Execution of ideas
Not every idea will be worthy of following through, but for those that are, it’s worthwhile considering how commercial outcomes can be achieved.
Here are four keys to executing an idea effectively:
Consider a dedicated innovation team to rally, assess, and formulate plans to execute on ideas, as well as a change management team to formalise what needs to happen to ensure the idea bears tangible fruit.
Show agility – that ability to move quickly and be adaptable; to grasp the problem, move on it and constantly explore all the different angles that will resolve the issue and keep execution plans on track.
Encourage healthy debate – leaders who are constantly asking questions, probing, showing interest, and encouraging ‘qualified’ risk-taking help to encourage open dialogue throughout the organisation. Communication channels should be open enough so that participants can easily seek help from others.
Supply appropriate resources – the same level of energy, resource commitment, skills and experience that went into the discovery and development of innovation needs to also be applied to the execution phase.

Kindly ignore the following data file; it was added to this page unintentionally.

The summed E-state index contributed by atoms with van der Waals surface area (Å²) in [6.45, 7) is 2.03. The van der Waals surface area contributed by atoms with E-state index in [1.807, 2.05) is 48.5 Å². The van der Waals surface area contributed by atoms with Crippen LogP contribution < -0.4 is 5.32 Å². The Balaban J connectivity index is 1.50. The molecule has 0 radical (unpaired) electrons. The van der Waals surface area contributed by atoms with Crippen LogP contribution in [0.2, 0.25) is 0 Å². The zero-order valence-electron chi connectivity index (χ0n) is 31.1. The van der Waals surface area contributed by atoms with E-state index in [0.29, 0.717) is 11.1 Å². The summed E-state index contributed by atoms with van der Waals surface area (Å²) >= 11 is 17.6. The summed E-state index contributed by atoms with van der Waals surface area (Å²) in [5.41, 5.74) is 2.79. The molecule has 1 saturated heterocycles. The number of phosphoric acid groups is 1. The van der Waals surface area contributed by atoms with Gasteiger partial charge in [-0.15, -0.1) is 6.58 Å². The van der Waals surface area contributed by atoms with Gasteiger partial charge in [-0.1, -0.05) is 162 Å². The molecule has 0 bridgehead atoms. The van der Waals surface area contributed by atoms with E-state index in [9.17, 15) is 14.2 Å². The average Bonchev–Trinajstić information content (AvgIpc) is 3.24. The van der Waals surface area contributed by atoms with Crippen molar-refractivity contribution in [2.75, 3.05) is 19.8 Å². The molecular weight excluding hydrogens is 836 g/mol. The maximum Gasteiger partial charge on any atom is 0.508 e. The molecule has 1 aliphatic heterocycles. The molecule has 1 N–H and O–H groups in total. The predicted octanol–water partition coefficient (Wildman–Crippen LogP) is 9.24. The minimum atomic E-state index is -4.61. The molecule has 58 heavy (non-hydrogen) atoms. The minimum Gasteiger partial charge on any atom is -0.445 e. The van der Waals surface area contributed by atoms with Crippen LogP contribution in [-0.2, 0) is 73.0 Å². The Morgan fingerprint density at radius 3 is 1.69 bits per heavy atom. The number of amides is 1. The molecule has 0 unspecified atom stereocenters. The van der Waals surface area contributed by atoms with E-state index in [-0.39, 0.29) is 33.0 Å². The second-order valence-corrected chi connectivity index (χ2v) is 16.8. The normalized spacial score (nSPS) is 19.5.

A final note: Thinking beyond the workplace
Leaving Bangalore one evening during the monsoon season, Tata Group Chairman Ratan Tata warned his driver to take care on the slippery roads. Moments later a motorcycle carrying a family of four slid in front of Tata’s car. Fortunately no one was seriously injured, but it got Tata thinking: what if a safe, affordable form of transportation could be developed that would cost little more than a motorcycle? The result was the Tata Nano, a US$2,100 car produced by Tata Motors.
The genesis of the idea came from somewhere deeper than commercial considerations: a desire to help others, to solve a problem that matters.
HR can start the process by asking what’s noble and heroic about what their people do. Once the cause is identified, HR must build a compelling business case for managers, which shows why a noble cause is essential in motivating people to engage. Then, working with managers, it’s important to ensure every employee has a direct line of sight to the cause.
As an example, IBM has adopted a concept known as ‘Smarter Planet’. IBM believes our world is becoming more instrumented (lots of gadgets), more interconnected (lots of networks linking things), and more intelligent (lots of data to make decisions that effect real change). IBM works with governments and business across various industries, using IT to improve natural and man-made systems in areas as varied as healthcare, natural resources, transport, and banking. Buy-in has been achieved because employees know they are contributing to issues much larger than themselves, their company, and their industry.
For further information or to obtain a hardcopy of this white paper, contact Rick Khinda, director, marketing & communications at Adecco Australia/New Zealand:
T: 03 9954 2100
D: 03 9954 2177
M: 0438 301 241